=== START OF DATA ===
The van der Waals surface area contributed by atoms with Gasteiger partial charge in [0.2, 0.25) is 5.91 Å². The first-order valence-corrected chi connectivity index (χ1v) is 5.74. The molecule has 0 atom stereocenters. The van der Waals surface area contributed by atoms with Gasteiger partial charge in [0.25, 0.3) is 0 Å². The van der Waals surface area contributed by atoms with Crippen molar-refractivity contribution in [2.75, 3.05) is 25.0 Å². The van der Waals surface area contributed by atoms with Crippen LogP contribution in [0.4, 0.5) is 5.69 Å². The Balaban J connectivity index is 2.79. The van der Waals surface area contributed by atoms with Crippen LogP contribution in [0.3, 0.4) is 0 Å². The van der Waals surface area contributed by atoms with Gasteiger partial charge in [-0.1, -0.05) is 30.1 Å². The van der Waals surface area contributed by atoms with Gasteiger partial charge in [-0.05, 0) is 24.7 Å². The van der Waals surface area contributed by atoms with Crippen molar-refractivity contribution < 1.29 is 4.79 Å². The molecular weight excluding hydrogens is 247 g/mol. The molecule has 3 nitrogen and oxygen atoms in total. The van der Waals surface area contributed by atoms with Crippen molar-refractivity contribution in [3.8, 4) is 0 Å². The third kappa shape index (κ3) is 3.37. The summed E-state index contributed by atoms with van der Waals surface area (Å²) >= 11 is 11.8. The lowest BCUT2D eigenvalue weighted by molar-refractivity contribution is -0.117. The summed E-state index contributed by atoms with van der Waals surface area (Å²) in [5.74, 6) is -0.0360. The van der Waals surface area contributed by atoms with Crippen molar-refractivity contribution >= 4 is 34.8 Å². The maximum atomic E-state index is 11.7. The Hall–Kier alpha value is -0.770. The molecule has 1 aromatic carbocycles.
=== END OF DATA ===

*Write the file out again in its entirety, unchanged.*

The van der Waals surface area contributed by atoms with Gasteiger partial charge in [0.2, 0.25) is 5.91 Å². The first-order valence-corrected chi connectivity index (χ1v) is 5.74. The molecule has 0 atom stereocenters. The van der Waals surface area contributed by atoms with Gasteiger partial charge in [0.25, 0.3) is 0 Å². The van der Waals surface area contributed by atoms with Crippen molar-refractivity contribution in [2.75, 3.05) is 25.0 Å². The van der Waals surface area contributed by atoms with Crippen LogP contribution in [0.4, 0.5) is 5.69 Å². The Balaban J connectivity index is 2.79. The van der Waals surface area contributed by atoms with Crippen LogP contribution in [0.3, 0.4) is 0 Å². The van der Waals surface area contributed by atoms with Gasteiger partial charge in [-0.1, -0.05) is 30.1 Å². The van der Waals surface area contributed by atoms with Gasteiger partial charge in [-0.05, 0) is 24.7 Å². The van der Waals surface area contributed by atoms with Crippen molar-refractivity contribution < 1.29 is 4.79 Å². The molecular weight excluding hydrogens is 247 g/mol. The molecule has 3 nitrogen and oxygen atoms in total. The van der Waals surface area contributed by atoms with Crippen molar-refractivity contribution in [3.8, 4) is 0 Å². The third kappa shape index (κ3) is 3.37. The summed E-state index contributed by atoms with van der Waals surface area (Å²) >= 11 is 11.8. The lowest BCUT2D eigenvalue weighted by molar-refractivity contribution is -0.117. The summed E-state index contributed by atoms with van der Waals surface area (Å²) in [5.74, 6) is -0.0360. The van der Waals surface area contributed by atoms with Crippen molar-refractivity contribution >= 4 is 34.8 Å². The maximum atomic E-state index is 11.7. The Hall–Kier alpha value is -0.770. The molecule has 1 aromatic carbocycles.